The Business Side of Golf - Networking and Building Relationships on the Course

Golf events are excellent venues for promoting your business.
Louise Armstrong
by Louise Armstrong on November 19, 2014 in Business
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golf meetingsQuite a bit of business is conducted on the golf course. It’s the perfect place; you are together with a group of others for hours at a time, perfect for getting to know them. It’s easier to get people to play a game than attend a meeting. Golf events are also excellent venues for promoting your business besides playing the links yourself. And it’s actually OK to be a duffer (not very good at it) if you handle yourself well.

Golfing is also a good way to have some relaxed face time with those you mainly interact with on LinkedIn or through email. It provides enough time to really get a bead on someone past a quick first impression.

Here are some tips about networking on the course without making the rest of the foursome fume. Don’t golf? Not to fear; there are other ways to take advantage of the game to build important relationships and promote your business.

Mind Your Manners and Be Prepared

Whether you are accepting or extending an invitation to a client or prospect for a round of golf you need to be on your best behavior on the course. This should go without saying but keeping this at the front of your mind can keep you from making a fatal gaffe in front of a customer or other valued relationship.

Begin by being polite. If you are the host, get to the course early so you can greet your guests. Select a tee time that will allow you to offer them lunch or drinks at happy hour afterwards. Compliment others on good shots. If you are the guest, be on time.

And remember: you have one mouth but two ears. Be sure to listen more than you speak. Don’t dive right into talking business; find out the client’s needs and be ready to offer contacts, resources, or find other ways to help. Keep the conversation light and diverse.

You should also be prepared. Make sure you and your group have access to sunscreen, plenty of water and shade along the course. And have the club phone number ready in case of emergency or other need for pickup.

Have the basics of the game down and be honest about your playing ability. Explain at the outset that you have little experience and welcome helpful tips about keeping the game moving. However, do not apologize at every hole or stroke - it will get old.

Don’t forget your business cards and a small notebook to use for notes on follow-up later. Business cards are also good to have on hand if there is a raffle at a tournament.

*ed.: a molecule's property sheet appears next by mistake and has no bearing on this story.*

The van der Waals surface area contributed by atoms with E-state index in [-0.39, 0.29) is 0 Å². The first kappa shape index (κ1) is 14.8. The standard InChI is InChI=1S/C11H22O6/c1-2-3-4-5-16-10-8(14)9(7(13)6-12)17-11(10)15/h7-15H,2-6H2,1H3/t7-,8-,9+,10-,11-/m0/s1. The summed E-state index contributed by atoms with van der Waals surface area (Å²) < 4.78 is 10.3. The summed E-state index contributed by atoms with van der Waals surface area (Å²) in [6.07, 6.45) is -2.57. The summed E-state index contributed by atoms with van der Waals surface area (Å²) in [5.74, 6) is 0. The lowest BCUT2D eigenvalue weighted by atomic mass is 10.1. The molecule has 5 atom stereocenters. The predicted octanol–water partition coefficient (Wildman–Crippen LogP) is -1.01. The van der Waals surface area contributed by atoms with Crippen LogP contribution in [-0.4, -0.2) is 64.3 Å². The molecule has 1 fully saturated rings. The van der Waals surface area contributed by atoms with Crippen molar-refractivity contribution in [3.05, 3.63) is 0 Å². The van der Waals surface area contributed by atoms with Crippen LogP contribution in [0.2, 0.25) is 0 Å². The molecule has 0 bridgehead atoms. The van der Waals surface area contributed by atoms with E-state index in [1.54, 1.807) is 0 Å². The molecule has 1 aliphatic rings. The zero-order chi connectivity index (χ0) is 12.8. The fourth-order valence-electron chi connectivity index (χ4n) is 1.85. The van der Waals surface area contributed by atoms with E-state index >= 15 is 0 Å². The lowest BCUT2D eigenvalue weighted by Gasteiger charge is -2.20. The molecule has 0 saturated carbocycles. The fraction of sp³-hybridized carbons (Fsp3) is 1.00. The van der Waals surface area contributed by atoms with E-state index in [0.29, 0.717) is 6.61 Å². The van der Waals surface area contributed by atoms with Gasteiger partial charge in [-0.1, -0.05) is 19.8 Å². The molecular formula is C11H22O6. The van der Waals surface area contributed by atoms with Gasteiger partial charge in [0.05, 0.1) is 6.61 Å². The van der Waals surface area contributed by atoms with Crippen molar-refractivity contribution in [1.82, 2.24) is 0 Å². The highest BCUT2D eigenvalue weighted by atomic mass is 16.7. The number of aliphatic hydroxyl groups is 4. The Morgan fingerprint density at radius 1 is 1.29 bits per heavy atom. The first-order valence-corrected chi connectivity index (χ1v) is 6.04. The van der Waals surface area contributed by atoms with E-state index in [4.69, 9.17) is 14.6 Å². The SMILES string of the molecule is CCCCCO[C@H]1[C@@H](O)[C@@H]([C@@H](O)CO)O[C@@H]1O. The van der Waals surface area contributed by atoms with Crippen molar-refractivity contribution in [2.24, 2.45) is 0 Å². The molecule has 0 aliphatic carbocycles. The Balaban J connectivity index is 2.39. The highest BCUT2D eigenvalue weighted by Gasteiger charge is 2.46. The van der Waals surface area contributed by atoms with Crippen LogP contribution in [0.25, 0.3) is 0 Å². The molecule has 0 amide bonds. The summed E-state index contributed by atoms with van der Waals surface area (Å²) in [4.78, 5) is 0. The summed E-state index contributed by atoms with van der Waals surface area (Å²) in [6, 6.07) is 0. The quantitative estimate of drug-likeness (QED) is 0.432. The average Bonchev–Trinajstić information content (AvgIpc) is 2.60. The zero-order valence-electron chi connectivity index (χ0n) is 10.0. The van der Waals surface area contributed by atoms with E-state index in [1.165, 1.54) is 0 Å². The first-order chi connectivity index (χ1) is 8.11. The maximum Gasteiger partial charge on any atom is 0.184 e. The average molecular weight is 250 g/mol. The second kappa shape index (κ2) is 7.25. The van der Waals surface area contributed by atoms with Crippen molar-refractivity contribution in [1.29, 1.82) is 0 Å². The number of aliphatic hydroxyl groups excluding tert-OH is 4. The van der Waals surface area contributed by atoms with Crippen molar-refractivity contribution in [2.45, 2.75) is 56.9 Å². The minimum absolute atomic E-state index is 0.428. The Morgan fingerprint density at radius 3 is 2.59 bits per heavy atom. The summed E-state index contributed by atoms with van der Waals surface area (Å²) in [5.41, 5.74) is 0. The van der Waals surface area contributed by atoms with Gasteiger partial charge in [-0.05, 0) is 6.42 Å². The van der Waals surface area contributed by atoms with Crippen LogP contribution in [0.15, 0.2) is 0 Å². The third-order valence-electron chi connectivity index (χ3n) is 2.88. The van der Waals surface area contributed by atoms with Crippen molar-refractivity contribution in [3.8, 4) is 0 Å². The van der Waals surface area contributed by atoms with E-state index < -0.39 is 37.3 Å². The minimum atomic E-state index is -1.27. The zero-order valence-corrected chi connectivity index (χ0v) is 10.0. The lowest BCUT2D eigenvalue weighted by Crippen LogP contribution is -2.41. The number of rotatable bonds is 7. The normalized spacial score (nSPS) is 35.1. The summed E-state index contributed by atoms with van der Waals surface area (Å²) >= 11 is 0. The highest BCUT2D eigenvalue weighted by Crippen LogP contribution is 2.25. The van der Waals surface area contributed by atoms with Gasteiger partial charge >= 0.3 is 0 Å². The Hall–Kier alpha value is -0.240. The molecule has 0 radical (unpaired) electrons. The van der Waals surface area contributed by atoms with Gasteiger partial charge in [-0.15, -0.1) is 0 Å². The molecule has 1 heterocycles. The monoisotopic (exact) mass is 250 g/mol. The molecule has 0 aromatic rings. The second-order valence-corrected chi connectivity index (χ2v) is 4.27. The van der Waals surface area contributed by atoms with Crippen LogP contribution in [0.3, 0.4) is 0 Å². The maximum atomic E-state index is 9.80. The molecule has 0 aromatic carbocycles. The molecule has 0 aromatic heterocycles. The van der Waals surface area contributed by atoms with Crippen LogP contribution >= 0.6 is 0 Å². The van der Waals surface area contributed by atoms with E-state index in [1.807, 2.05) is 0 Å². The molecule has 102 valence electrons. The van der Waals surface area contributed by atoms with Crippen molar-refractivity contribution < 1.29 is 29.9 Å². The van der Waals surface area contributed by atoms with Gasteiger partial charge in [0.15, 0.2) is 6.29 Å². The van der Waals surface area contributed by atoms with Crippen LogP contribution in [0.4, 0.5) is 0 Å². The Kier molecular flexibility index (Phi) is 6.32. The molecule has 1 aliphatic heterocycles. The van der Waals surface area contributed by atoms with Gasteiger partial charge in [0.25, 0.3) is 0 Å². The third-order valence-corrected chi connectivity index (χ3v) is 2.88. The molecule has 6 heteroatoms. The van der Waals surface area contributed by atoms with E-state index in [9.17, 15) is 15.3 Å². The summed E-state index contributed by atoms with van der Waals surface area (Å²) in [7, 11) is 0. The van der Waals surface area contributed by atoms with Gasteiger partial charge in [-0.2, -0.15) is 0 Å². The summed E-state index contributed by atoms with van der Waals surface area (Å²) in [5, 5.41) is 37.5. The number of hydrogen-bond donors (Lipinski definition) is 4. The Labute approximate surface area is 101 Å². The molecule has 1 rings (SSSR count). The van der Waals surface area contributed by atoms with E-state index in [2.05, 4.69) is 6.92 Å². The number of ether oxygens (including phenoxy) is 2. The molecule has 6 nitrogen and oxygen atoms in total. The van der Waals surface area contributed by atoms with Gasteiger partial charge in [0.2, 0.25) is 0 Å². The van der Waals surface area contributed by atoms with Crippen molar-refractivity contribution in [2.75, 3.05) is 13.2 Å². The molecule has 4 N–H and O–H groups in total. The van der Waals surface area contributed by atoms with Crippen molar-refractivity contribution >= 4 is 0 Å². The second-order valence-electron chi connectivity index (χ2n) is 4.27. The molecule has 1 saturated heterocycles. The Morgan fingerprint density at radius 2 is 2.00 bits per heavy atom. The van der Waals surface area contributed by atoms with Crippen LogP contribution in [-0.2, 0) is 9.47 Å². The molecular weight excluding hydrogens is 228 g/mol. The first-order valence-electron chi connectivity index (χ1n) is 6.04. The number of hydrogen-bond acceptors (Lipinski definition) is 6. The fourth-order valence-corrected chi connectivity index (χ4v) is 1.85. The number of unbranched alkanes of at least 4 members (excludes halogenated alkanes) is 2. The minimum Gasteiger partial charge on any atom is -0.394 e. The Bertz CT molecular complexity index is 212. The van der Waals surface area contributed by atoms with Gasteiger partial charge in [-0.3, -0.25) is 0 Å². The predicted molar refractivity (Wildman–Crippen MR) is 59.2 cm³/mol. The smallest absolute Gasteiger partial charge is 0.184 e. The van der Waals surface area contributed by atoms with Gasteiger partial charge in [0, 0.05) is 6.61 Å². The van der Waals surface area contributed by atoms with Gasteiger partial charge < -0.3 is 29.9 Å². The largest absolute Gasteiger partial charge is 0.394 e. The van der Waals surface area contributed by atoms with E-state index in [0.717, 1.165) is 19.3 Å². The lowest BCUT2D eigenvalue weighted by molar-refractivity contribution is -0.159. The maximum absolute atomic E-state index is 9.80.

Be a Good Sport

Nothing ruins a good game faster than:

  • Cheating
  • Anger
  • Hyper-competitiveness

Not surprisingly, these are also bad for relationship building.

Cheating has no place in a business event. When you get caught (note it says “when”) you will lose all trust and be blackballed for referrals. Is that worth the subtracted strokes?

A golfing stereotype is that of the player who becomes so frustrated he or she throws, bends, or breaks the golf clubs and angrily stomps off. Don’t be this stereotype. It’s supposed to be a friendly game so you get to know each other. Do you want to leave this type of impression?

The same goes for hyper-competitiveness. The key word is “friendly.” This is a friendly game not a high stakes, winner-takes-all competition. In fact, if you are the host you will want to play at a level comfortable for your guests, not show off your inner Tiger Woods. Allow them to choose which tees to use and be respectful of others.

Treat everyone with respect from the course to the workers to other players.

  • Remain silent during swings
  • Stay out of the player’s sight-lines
  • Replace/repair divots
  • Rake bunkers
  • Repair ball marks on the green

If someone upsets you, be a grown up. Respond with a low voice and a smile.  

A Quick Word about Alcohol and Betting

Keep the alcohol to a minimum. You don’t want to ruin your chances with sloppy behavior or by saying something you shouldn’t. And if your guest doesn’t drink, you don’t drink.

Wagering, if all are amenable, is OK. Just keep it small – agree to low stakes and a friendly settlement at the end of the round.

Golf Tournaments

A golf tournament may be a multi-day affair or a single day but there are many opportunities to conduct business. Most industries and associations hold golf tournaments, which means you can select one that aligns best with your business aims. Alternatively, you can invite a new client to be on your team (do limit the number of people from your company to two per team).

A round of golf lasts around 6 hours so you will have plenty of time to show your competence, intelligence and likeability. If you are fielding multiple teams you can ask the organizer to put your teams back-to-back, giving everyone a chance to meet during the course of play.

What if you don’t play? You still have opportunities to promote your business through tournament and hole sponsorships, or providing quick, quiet games for those waiting to tee off at a hole. Come prepared with sleeves of balls, water bottles, snacks or other tokens with your business logo.  Promote your sponsorship on your blog. Many tournament organizers also show sponsors in pre-event content, on the event website and during the event.

Golf has long been known as a game of business. As you can see, you don’t have to be an expert player to take advantage of the benefits of walking a course with clients. You simply need to know the etiquette and rules of the game while keeping things professional yet friendly.

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Louise Armstrong

Louise Armstrong

Louise is a Senior Digital Strategist at Bonafide. A pop-culture addict with a passion for all things digital. She's Scottish by birth, but don't ask if she likes haggis...